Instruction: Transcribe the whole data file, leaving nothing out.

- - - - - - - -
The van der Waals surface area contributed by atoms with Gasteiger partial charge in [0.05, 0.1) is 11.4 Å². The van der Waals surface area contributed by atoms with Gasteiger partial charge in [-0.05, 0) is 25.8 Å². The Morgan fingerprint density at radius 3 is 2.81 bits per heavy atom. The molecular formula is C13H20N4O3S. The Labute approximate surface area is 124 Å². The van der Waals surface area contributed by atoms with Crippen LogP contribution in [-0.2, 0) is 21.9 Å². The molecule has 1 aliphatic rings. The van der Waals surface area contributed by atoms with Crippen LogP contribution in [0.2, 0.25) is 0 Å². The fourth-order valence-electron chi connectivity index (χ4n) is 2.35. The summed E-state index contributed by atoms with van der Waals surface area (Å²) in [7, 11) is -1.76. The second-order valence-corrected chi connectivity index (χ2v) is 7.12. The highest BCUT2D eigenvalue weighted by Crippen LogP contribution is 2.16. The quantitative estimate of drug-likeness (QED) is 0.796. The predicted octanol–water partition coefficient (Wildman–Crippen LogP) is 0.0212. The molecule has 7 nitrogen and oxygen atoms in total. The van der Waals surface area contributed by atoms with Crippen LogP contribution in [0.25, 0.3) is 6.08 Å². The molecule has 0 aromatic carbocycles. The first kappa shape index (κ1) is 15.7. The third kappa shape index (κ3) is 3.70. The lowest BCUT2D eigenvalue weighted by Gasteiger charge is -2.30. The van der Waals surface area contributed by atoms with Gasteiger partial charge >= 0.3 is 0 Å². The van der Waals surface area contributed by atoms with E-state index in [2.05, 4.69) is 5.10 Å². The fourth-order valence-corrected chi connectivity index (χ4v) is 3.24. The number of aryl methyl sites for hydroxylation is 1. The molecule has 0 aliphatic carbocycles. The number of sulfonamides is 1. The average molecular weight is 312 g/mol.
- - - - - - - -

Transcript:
The van der Waals surface area contributed by atoms with Gasteiger partial charge in [0.05, 0.1) is 11.4 Å². The van der Waals surface area contributed by atoms with Gasteiger partial charge in [-0.05, 0) is 25.8 Å². The Morgan fingerprint density at radius 3 is 2.81 bits per heavy atom. The molecular formula is C13H20N4O3S. The Labute approximate surface area is 124 Å². The van der Waals surface area contributed by atoms with Crippen LogP contribution in [-0.2, 0) is 21.9 Å². The molecule has 1 aliphatic rings. The van der Waals surface area contributed by atoms with Crippen LogP contribution in [0.2, 0.25) is 0 Å². The fourth-order valence-electron chi connectivity index (χ4n) is 2.35. The summed E-state index contributed by atoms with van der Waals surface area (Å²) in [7, 11) is -1.76. The second-order valence-corrected chi connectivity index (χ2v) is 7.12. The highest BCUT2D eigenvalue weighted by Crippen LogP contribution is 2.16. The quantitative estimate of drug-likeness (QED) is 0.796. The predicted octanol–water partition coefficient (Wildman–Crippen LogP) is 0.0212. The molecule has 7 nitrogen and oxygen atoms in total. The van der Waals surface area contributed by atoms with Crippen LogP contribution in [0.25, 0.3) is 6.08 Å². The molecule has 0 aromatic carbocycles. The first kappa shape index (κ1) is 15.7. The third kappa shape index (κ3) is 3.70. The lowest BCUT2D eigenvalue weighted by Gasteiger charge is -2.30. The van der Waals surface area contributed by atoms with Gasteiger partial charge >= 0.3 is 0 Å². The van der Waals surface area contributed by atoms with E-state index in [2.05, 4.69) is 5.10 Å². The fourth-order valence-corrected chi connectivity index (χ4v) is 3.24. The number of aryl methyl sites for hydroxylation is 1. The molecule has 0 aliphatic carbocycles. The number of sulfonamides is 1. The average molecular weight is 312 g/mol.